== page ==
Twenty-two University of California, San Diego scientists and physicians are among the 2015 listing of “The World’s Most Influential Scientific Minds,” an annual compendium of “Highly Cited Researchers” by Thomson Reuters, a multinational mass media and information company.
The listing represents a review of approximately 9 million researchers producing upwards of 2 million published studies around the world each year. The authors and their works are recognized as those most often cited by fellow scientists.
More than 3,125 scientists are identified in the 2015 edition. Almost half are based in the United States, a representation that far outstrips any other nation. The 10-campus University of California had the greatest number of highly cited researchers among predominant institutions, with 160.
Scientists and physicians at UC San Diego cited:
- Yuri Basilevs, Ph.D., professor in the Department of Structural Engineering. Bazilevs’ research involves predictive modeling in engineering and sciences. He develops computational techniques and tools that address grand challenge engineering and science problems in renewable energy, medicine and, more recently, protecting the infrastructure against man-made and natural disasters. He is cited in two categories: computer science and engineering.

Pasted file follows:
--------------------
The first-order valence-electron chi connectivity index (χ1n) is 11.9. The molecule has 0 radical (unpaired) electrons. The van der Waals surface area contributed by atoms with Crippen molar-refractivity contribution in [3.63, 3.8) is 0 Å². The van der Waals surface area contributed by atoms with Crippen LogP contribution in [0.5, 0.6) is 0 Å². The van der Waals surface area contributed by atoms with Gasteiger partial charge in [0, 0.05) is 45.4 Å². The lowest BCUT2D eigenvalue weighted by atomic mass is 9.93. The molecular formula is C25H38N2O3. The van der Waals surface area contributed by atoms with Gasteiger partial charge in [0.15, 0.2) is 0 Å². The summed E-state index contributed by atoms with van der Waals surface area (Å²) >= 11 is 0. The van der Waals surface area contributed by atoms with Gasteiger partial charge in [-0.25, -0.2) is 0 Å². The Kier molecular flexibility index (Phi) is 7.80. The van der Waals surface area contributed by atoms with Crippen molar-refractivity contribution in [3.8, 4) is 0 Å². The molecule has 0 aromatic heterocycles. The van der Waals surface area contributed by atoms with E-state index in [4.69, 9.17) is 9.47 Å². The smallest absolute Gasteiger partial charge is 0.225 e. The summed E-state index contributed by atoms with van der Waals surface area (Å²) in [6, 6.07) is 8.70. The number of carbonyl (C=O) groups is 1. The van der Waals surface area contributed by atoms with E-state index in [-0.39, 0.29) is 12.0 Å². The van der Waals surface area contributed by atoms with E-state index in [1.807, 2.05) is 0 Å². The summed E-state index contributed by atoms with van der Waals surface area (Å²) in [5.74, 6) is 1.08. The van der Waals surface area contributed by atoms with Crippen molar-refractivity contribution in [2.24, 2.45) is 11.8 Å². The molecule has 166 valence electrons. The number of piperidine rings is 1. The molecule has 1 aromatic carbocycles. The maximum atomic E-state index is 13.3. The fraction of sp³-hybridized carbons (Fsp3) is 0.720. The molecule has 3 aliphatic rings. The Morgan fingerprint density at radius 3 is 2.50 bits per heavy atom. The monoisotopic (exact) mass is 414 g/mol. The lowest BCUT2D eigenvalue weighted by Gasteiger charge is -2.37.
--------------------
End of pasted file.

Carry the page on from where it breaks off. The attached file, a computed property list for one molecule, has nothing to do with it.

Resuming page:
- Kristin S. Cadenhead, M.D., professor in residence, Department of Psychiatry. Cadenhead is director of the Cognitive Assessment and Risk Evaluation program, which identifies adolescents and young adults at risk for serious mental health issues later in life.
- Don W. Cleveland, Ph.D., Distinguished Professor of Cellular and Molecular Medicine, Medicine and Neurosciences. Cleveland’s research looks at the molecular genetics of axonal growth and motor neuron disease, such as amyotrophic lateral sclerosis, and the cell biology of mammalian chromosome movement.
- Anders M. Dale, Ph.D., professor of radiology and neurosciences. Dale is co-director of the Multimodal Imaging Laboratory, a program to develop and advance computational neuroimaging techniques.
- Mark Estelle, Ph.D., Distinguished Professor of Biology. Estelle is identifying and characterizing the biochemical pathways of the plant hormone auxin, which is involved in every stage of plant growth and development.